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The Supreme Court has unanimously declared Ottawa's proposed national Securities Act unconstitutional, siding with provinces that insisted the day-to-day regulation of securities markets does not belong in federal hands.
Finance Minister Jim Flaherty had asked for the court's opinion on the constitutionality of the proposed law, arguing that the lack of a uniform national body to regulate securities trading was a glaring weakness in Canada's financial system.
Ontario, where the majority of Canada's securities trading takes place, was the only province to side with Ottawa's approach.
Several other provinces argued that the existing system -- in which individual regulators work together to ensure common national standards -- is enough to protect investors and the Canadian economy.
In its opinion -- which is not a judgment because it was simply asked by Ottawa to clear up the question of constitutionality -- the Supreme Court notes that it is not weighing in on whether a national security regulator would be a better option in terms of public policy.
"The courts do not have the power to declare legislation constitutional simply because they conclude that it may be the best option in terms of public policy," the court states.
The Supreme Court's decision marks the third time courts have ruled against Ottawa in this case. Appeals courts in Quebec and Alberta previously came to the same conclusion.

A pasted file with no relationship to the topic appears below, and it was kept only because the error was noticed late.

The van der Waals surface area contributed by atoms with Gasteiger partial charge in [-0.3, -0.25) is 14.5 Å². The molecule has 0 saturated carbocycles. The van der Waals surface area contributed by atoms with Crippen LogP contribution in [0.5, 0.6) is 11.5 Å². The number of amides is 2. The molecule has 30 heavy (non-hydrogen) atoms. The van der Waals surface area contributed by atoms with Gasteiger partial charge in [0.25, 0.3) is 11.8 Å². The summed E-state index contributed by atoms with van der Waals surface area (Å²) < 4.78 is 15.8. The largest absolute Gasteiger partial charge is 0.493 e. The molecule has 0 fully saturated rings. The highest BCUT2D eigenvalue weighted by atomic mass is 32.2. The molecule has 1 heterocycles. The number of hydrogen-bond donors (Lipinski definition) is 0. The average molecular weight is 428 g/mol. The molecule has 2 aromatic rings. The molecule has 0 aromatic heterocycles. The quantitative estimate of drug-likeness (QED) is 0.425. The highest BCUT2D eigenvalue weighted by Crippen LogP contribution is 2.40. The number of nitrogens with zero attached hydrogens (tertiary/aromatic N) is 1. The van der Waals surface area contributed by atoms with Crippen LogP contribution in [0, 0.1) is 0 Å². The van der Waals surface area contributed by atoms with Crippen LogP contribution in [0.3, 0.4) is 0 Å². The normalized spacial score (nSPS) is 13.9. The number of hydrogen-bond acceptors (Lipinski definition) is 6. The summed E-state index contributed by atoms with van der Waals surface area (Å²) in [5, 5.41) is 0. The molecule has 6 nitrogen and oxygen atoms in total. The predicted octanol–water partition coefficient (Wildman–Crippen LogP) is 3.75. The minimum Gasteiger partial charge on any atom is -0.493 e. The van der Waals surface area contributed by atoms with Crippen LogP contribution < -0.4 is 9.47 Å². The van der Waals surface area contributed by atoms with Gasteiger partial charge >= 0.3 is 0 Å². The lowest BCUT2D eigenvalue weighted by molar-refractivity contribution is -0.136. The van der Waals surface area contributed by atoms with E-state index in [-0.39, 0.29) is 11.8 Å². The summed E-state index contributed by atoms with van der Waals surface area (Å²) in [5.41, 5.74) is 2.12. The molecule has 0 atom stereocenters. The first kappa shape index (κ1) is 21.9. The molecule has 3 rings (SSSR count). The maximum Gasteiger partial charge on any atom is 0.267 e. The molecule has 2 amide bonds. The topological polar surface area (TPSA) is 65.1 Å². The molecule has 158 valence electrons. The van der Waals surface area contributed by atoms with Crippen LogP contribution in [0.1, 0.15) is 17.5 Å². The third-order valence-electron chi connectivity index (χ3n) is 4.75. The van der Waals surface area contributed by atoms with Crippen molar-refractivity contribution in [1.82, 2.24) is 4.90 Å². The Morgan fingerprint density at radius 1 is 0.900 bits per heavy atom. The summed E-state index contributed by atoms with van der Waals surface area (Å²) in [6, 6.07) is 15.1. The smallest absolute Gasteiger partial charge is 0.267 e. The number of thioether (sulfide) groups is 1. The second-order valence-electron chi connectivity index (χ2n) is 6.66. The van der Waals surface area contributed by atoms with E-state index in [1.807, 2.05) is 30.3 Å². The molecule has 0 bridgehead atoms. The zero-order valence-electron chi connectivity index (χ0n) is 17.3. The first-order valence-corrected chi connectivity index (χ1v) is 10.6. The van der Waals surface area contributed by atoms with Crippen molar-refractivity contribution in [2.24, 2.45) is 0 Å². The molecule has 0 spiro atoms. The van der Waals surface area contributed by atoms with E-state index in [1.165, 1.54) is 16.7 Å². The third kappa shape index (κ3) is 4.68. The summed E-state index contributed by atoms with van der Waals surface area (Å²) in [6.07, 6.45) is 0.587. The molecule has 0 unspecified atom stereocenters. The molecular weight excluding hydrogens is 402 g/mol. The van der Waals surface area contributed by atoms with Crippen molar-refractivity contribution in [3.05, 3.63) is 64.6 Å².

Canada's argument that -- in light of lessons learned from the 2008 economic crisis -- a national regulator is needed to prevent systemic risk to the financial system appears to have found some sympathy among the judges, but not enough to sway the final decision.
"Aspects of the [proposed federal Securities Act], for example those aimed at management of systemic risk and at national data collection, appear to be directly related to the larger national goals which the Act proclaims are its raison d'être. However, important as these elements are, they do not, on the record before us, justify a complete takeover of provincial regulation," the court states.
Ottawa had argued that the federal Constitutional power over trade and commerce trumped the provincial constitutional authority over the regulation of securities markets. Provinces outside of Ontario successfully argued that securities regulation falls under their constitutional authority over the regulation of property and civil rights.
Still, the court suggests there may still be room for a federal law that recognizes these provincial powers over securities regulation - but also the need to address some aspects nationally.
"It is not for the Court to suggest to governments of Canada and the provinces the way forward by, in effect, conferring in advance an opinion on the constitutionality of this or that alternative scheme," the court states, noting that other federations are able to resolve such governance questions via "cooperative solutions."
"Cooperation is the animating force. The federalism principle upon which Canada's constitutional framework rests demands nothing less."